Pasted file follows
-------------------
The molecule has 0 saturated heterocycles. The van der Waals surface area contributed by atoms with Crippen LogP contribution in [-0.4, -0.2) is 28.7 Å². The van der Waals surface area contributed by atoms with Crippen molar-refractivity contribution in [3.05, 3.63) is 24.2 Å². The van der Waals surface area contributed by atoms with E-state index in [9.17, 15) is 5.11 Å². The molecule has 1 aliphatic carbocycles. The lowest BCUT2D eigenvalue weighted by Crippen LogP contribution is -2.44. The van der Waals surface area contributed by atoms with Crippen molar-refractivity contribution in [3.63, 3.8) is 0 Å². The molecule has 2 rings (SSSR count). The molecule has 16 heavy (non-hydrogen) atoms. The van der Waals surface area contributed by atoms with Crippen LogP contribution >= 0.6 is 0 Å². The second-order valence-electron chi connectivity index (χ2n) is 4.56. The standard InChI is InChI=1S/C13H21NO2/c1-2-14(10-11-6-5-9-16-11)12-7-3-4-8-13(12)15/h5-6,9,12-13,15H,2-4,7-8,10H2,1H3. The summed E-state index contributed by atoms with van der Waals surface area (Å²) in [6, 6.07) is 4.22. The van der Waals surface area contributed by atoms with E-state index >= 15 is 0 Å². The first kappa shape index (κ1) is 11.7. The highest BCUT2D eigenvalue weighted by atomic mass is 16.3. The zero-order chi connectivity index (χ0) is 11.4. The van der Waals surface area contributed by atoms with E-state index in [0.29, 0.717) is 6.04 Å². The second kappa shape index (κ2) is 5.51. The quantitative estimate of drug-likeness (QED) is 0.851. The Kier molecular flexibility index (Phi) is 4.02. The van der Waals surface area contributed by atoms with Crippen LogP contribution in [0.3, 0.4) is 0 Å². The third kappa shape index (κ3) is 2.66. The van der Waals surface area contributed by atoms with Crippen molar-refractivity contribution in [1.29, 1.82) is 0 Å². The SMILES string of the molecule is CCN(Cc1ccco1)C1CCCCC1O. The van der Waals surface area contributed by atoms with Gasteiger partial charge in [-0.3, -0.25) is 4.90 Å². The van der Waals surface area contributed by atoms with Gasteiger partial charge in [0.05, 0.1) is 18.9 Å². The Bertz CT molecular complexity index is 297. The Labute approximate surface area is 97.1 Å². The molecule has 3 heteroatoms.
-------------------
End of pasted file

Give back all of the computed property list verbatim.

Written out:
The molecule has 0 saturated heterocycles. The van der Waals surface area contributed by atoms with Crippen LogP contribution in [-0.4, -0.2) is 28.7 Å². The van der Waals surface area contributed by atoms with Crippen molar-refractivity contribution in [3.05, 3.63) is 24.2 Å². The van der Waals surface area contributed by atoms with E-state index in [9.17, 15) is 5.11 Å². The molecule has 1 aliphatic carbocycles. The lowest BCUT2D eigenvalue weighted by Crippen LogP contribution is -2.44. The van der Waals surface area contributed by atoms with Crippen molar-refractivity contribution in [3.63, 3.8) is 0 Å². The molecule has 2 rings (SSSR count). The molecule has 16 heavy (non-hydrogen) atoms. The van der Waals surface area contributed by atoms with Crippen LogP contribution >= 0.6 is 0 Å². The second-order valence-electron chi connectivity index (χ2n) is 4.56. The standard InChI is InChI=1S/C13H21NO2/c1-2-14(10-11-6-5-9-16-11)12-7-3-4-8-13(12)15/h5-6,9,12-13,15H,2-4,7-8,10H2,1H3. The summed E-state index contributed by atoms with van der Waals surface area (Å²) in [6, 6.07) is 4.22. The van der Waals surface area contributed by atoms with E-state index >= 15 is 0 Å². The first kappa shape index (κ1) is 11.7. The highest BCUT2D eigenvalue weighted by atomic mass is 16.3. The zero-order chi connectivity index (χ0) is 11.4. The van der Waals surface area contributed by atoms with E-state index in [0.29, 0.717) is 6.04 Å². The second kappa shape index (κ2) is 5.51. The quantitative estimate of drug-likeness (QED) is 0.851. The Kier molecular flexibility index (Phi) is 4.02. The van der Waals surface area contributed by atoms with Crippen LogP contribution in [0.3, 0.4) is 0 Å². The third kappa shape index (κ3) is 2.66. The van der Waals surface area contributed by atoms with Crippen molar-refractivity contribution in [1.29, 1.82) is 0 Å². The SMILES string of the molecule is CCN(Cc1ccco1)C1CCCCC1O. The van der Waals surface area contributed by atoms with Gasteiger partial charge in [-0.3, -0.25) is 4.90 Å². The van der Waals surface area contributed by atoms with Gasteiger partial charge in [0.05, 0.1) is 18.9 Å². The Bertz CT molecular complexity index is 297. The Labute approximate surface area is 97.1 Å². The molecule has 3 heteroatoms.